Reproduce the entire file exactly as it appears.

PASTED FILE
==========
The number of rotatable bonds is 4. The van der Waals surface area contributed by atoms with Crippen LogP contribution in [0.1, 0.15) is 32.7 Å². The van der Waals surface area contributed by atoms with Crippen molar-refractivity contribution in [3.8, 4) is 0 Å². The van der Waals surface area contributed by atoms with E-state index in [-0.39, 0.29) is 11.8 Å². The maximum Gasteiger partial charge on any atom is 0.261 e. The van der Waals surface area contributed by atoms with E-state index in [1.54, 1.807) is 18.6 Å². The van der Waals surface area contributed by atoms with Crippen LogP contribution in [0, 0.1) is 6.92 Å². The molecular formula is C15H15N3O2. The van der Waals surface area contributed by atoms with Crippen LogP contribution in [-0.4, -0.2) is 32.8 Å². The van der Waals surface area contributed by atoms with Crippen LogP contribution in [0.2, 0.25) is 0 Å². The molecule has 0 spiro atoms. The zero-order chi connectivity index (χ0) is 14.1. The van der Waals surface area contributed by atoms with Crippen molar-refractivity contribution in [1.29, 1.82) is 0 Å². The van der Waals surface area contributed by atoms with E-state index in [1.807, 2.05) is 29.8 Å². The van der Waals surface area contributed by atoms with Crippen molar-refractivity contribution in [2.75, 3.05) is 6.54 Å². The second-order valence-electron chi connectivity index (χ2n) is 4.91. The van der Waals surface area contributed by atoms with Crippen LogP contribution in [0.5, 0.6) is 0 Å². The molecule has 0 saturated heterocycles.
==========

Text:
The number of rotatable bonds is 4. The van der Waals surface area contributed by atoms with Crippen LogP contribution in [0.1, 0.15) is 32.7 Å². The van der Waals surface area contributed by atoms with Crippen molar-refractivity contribution in [3.8, 4) is 0 Å². The van der Waals surface area contributed by atoms with E-state index in [-0.39, 0.29) is 11.8 Å². The maximum Gasteiger partial charge on any atom is 0.261 e. The van der Waals surface area contributed by atoms with E-state index in [1.54, 1.807) is 18.6 Å². The van der Waals surface area contributed by atoms with Crippen LogP contribution in [0, 0.1) is 6.92 Å². The molecular formula is C15H15N3O2. The van der Waals surface area contributed by atoms with Crippen LogP contribution in [-0.4, -0.2) is 32.8 Å². The van der Waals surface area contributed by atoms with Crippen LogP contribution in [0.2, 0.25) is 0 Å². The molecule has 0 spiro atoms. The zero-order chi connectivity index (χ0) is 14.1. The van der Waals surface area contributed by atoms with Crippen molar-refractivity contribution in [1.29, 1.82) is 0 Å². The van der Waals surface area contributed by atoms with E-state index in [1.807, 2.05) is 29.8 Å². The van der Waals surface area contributed by atoms with Crippen molar-refractivity contribution in [2.75, 3.05) is 6.54 Å². The second-order valence-electron chi connectivity index (χ2n) is 4.91. The van der Waals surface area contributed by atoms with Crippen LogP contribution in [0.5, 0.6) is 0 Å². The molecule has 0 saturated heterocycles.